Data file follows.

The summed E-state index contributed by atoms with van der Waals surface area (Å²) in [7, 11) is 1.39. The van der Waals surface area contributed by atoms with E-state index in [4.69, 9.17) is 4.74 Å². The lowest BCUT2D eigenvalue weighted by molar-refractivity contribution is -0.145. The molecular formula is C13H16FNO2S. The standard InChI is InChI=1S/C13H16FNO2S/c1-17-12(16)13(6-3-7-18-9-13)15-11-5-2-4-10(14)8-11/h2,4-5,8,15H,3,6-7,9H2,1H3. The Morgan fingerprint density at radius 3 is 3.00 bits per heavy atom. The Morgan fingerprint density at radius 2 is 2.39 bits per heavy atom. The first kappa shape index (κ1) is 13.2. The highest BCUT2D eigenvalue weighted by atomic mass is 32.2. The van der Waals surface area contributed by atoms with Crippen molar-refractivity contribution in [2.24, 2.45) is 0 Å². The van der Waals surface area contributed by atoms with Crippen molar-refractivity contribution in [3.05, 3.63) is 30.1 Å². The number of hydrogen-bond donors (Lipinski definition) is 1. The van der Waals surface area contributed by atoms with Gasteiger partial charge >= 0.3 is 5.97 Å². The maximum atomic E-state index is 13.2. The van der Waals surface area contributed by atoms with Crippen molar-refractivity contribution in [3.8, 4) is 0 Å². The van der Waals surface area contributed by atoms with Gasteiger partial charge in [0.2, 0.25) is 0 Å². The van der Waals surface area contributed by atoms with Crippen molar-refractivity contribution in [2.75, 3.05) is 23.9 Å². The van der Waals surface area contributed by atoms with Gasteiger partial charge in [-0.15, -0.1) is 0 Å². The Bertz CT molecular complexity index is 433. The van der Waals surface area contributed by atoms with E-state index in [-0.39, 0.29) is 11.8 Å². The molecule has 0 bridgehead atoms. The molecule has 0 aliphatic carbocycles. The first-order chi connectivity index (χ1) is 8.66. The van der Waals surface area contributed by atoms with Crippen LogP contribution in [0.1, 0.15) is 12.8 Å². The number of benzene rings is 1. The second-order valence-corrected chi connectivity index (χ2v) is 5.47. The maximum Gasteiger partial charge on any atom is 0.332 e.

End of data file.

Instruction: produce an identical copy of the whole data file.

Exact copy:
The summed E-state index contributed by atoms with van der Waals surface area (Å²) in [7, 11) is 1.39. The van der Waals surface area contributed by atoms with E-state index in [4.69, 9.17) is 4.74 Å². The lowest BCUT2D eigenvalue weighted by molar-refractivity contribution is -0.145. The molecular formula is C13H16FNO2S. The standard InChI is InChI=1S/C13H16FNO2S/c1-17-12(16)13(6-3-7-18-9-13)15-11-5-2-4-10(14)8-11/h2,4-5,8,15H,3,6-7,9H2,1H3. The Morgan fingerprint density at radius 3 is 3.00 bits per heavy atom. The Morgan fingerprint density at radius 2 is 2.39 bits per heavy atom. The first kappa shape index (κ1) is 13.2. The highest BCUT2D eigenvalue weighted by atomic mass is 32.2. The van der Waals surface area contributed by atoms with Crippen molar-refractivity contribution in [2.24, 2.45) is 0 Å². The van der Waals surface area contributed by atoms with Crippen molar-refractivity contribution in [3.05, 3.63) is 30.1 Å². The number of hydrogen-bond donors (Lipinski definition) is 1. The van der Waals surface area contributed by atoms with Gasteiger partial charge >= 0.3 is 5.97 Å². The maximum atomic E-state index is 13.2. The van der Waals surface area contributed by atoms with Crippen molar-refractivity contribution in [3.8, 4) is 0 Å². The van der Waals surface area contributed by atoms with Gasteiger partial charge in [0.2, 0.25) is 0 Å². The van der Waals surface area contributed by atoms with Crippen molar-refractivity contribution in [2.75, 3.05) is 23.9 Å². The van der Waals surface area contributed by atoms with Gasteiger partial charge in [-0.15, -0.1) is 0 Å². The Bertz CT molecular complexity index is 433. The van der Waals surface area contributed by atoms with E-state index in [-0.39, 0.29) is 11.8 Å². The molecule has 0 bridgehead atoms. The molecule has 0 aliphatic carbocycles. The first-order chi connectivity index (χ1) is 8.66. The van der Waals surface area contributed by atoms with Crippen LogP contribution in [0.1, 0.15) is 12.8 Å². The number of benzene rings is 1. The second-order valence-corrected chi connectivity index (χ2v) is 5.47. The maximum Gasteiger partial charge on any atom is 0.332 e.